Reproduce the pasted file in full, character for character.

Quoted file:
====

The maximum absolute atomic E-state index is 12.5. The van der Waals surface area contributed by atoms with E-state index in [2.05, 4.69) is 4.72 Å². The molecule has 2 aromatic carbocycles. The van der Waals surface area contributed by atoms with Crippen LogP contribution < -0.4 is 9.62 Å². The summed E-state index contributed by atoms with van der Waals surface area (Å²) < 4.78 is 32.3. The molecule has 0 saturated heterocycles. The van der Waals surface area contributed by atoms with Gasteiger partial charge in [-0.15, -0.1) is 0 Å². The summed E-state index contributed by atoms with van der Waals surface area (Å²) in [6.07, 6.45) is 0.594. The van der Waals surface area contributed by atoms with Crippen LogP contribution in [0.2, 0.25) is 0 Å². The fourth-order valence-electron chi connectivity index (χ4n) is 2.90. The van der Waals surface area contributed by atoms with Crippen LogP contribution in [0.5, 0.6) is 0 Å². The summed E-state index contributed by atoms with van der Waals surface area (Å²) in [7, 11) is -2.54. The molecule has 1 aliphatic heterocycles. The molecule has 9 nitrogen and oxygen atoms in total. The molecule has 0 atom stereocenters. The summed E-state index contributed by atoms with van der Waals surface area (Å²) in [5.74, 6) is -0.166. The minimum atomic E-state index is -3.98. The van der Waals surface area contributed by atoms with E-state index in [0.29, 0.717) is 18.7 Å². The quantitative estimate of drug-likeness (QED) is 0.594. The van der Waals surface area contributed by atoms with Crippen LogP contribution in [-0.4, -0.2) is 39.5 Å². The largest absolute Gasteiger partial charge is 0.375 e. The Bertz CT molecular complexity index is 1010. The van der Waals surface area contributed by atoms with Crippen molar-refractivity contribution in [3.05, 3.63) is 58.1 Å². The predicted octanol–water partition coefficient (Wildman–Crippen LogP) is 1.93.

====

The maximum absolute atomic E-state index is 12.5. The van der Waals surface area contributed by atoms with E-state index in [2.05, 4.69) is 4.72 Å². The molecule has 2 aromatic carbocycles. The van der Waals surface area contributed by atoms with Crippen LogP contribution < -0.4 is 9.62 Å². The summed E-state index contributed by atoms with van der Waals surface area (Å²) < 4.78 is 32.3. The molecule has 0 saturated heterocycles. The van der Waals surface area contributed by atoms with Gasteiger partial charge in [-0.15, -0.1) is 0 Å². The summed E-state index contributed by atoms with van der Waals surface area (Å²) in [6.07, 6.45) is 0.594. The van der Waals surface area contributed by atoms with Crippen LogP contribution in [0.2, 0.25) is 0 Å². The fourth-order valence-electron chi connectivity index (χ4n) is 2.90. The van der Waals surface area contributed by atoms with Crippen LogP contribution in [0.5, 0.6) is 0 Å². The summed E-state index contributed by atoms with van der Waals surface area (Å²) in [7, 11) is -2.54. The molecule has 1 aliphatic heterocycles. The molecule has 9 nitrogen and oxygen atoms in total. The molecule has 0 atom stereocenters. The summed E-state index contributed by atoms with van der Waals surface area (Å²) in [5.74, 6) is -0.166. The minimum atomic E-state index is -3.98. The van der Waals surface area contributed by atoms with E-state index in [0.29, 0.717) is 18.7 Å². The quantitative estimate of drug-likeness (QED) is 0.594. The van der Waals surface area contributed by atoms with Crippen LogP contribution in [-0.4, -0.2) is 39.5 Å². The largest absolute Gasteiger partial charge is 0.375 e. The Bertz CT molecular complexity index is 1010. The van der Waals surface area contributed by atoms with Crippen molar-refractivity contribution in [3.05, 3.63) is 58.1 Å². The predicted octanol–water partition coefficient (Wildman–Crippen LogP) is 1.93.